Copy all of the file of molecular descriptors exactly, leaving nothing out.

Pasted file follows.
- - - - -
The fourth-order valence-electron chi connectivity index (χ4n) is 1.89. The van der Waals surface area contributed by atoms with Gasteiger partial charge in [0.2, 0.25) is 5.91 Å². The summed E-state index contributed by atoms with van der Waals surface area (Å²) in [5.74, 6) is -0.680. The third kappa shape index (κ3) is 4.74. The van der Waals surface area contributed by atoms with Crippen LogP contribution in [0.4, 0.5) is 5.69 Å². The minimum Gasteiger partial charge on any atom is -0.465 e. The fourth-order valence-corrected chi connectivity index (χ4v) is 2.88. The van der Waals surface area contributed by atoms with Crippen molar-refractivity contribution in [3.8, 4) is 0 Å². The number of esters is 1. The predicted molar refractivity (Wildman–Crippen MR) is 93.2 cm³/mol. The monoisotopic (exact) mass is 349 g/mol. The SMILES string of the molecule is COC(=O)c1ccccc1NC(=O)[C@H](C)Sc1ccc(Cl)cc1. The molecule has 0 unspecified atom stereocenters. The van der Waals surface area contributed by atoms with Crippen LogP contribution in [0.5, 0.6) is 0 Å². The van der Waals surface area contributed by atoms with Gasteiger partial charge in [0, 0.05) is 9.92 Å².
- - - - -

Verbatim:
The fourth-order valence-electron chi connectivity index (χ4n) is 1.89. The van der Waals surface area contributed by atoms with Gasteiger partial charge in [0.2, 0.25) is 5.91 Å². The summed E-state index contributed by atoms with van der Waals surface area (Å²) in [5.74, 6) is -0.680. The third kappa shape index (κ3) is 4.74. The van der Waals surface area contributed by atoms with Crippen LogP contribution in [0.4, 0.5) is 5.69 Å². The minimum Gasteiger partial charge on any atom is -0.465 e. The fourth-order valence-corrected chi connectivity index (χ4v) is 2.88. The van der Waals surface area contributed by atoms with Crippen molar-refractivity contribution in [3.8, 4) is 0 Å². The number of esters is 1. The predicted molar refractivity (Wildman–Crippen MR) is 93.2 cm³/mol. The monoisotopic (exact) mass is 349 g/mol. The SMILES string of the molecule is COC(=O)c1ccccc1NC(=O)[C@H](C)Sc1ccc(Cl)cc1. The molecule has 0 unspecified atom stereocenters. The van der Waals surface area contributed by atoms with Crippen LogP contribution in [0.5, 0.6) is 0 Å². The van der Waals surface area contributed by atoms with Gasteiger partial charge in [0, 0.05) is 9.92 Å².